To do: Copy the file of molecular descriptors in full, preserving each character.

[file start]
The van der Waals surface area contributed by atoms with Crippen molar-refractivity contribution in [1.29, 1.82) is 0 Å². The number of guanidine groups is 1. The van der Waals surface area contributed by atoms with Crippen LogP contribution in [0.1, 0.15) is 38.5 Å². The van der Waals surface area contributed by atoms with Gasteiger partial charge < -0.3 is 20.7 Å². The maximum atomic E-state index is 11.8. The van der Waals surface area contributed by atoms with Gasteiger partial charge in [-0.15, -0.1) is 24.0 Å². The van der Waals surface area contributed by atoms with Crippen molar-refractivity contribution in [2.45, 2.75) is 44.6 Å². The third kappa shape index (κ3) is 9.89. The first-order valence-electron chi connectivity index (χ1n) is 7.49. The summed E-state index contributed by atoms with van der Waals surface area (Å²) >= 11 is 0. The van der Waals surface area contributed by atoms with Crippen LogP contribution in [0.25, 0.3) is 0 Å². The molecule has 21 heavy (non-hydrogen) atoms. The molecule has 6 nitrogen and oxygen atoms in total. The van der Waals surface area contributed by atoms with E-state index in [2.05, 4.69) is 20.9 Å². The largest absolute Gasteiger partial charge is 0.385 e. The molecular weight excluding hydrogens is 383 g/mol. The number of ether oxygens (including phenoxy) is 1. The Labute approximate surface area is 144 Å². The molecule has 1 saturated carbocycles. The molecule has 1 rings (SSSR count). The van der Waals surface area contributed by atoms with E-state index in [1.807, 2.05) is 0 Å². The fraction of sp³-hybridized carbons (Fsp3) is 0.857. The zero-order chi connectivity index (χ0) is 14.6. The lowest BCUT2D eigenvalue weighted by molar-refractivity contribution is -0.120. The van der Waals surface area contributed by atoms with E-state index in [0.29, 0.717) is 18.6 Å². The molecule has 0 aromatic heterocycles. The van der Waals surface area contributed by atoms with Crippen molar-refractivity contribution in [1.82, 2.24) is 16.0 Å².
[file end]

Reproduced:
The van der Waals surface area contributed by atoms with Crippen molar-refractivity contribution in [1.29, 1.82) is 0 Å². The number of guanidine groups is 1. The van der Waals surface area contributed by atoms with Crippen LogP contribution in [0.1, 0.15) is 38.5 Å². The van der Waals surface area contributed by atoms with Gasteiger partial charge < -0.3 is 20.7 Å². The maximum atomic E-state index is 11.8. The van der Waals surface area contributed by atoms with Gasteiger partial charge in [-0.15, -0.1) is 24.0 Å². The van der Waals surface area contributed by atoms with Crippen molar-refractivity contribution in [2.45, 2.75) is 44.6 Å². The third kappa shape index (κ3) is 9.89. The first-order valence-electron chi connectivity index (χ1n) is 7.49. The summed E-state index contributed by atoms with van der Waals surface area (Å²) >= 11 is 0. The van der Waals surface area contributed by atoms with Crippen LogP contribution in [0.25, 0.3) is 0 Å². The molecule has 21 heavy (non-hydrogen) atoms. The molecule has 6 nitrogen and oxygen atoms in total. The van der Waals surface area contributed by atoms with E-state index in [2.05, 4.69) is 20.9 Å². The largest absolute Gasteiger partial charge is 0.385 e. The molecular weight excluding hydrogens is 383 g/mol. The number of ether oxygens (including phenoxy) is 1. The Labute approximate surface area is 144 Å². The molecule has 1 saturated carbocycles. The molecule has 1 rings (SSSR count). The van der Waals surface area contributed by atoms with E-state index in [1.807, 2.05) is 0 Å². The fraction of sp³-hybridized carbons (Fsp3) is 0.857. The zero-order chi connectivity index (χ0) is 14.6. The lowest BCUT2D eigenvalue weighted by molar-refractivity contribution is -0.120. The van der Waals surface area contributed by atoms with E-state index in [0.29, 0.717) is 18.6 Å². The molecule has 0 aromatic heterocycles. The van der Waals surface area contributed by atoms with Crippen molar-refractivity contribution in [1.82, 2.24) is 16.0 Å².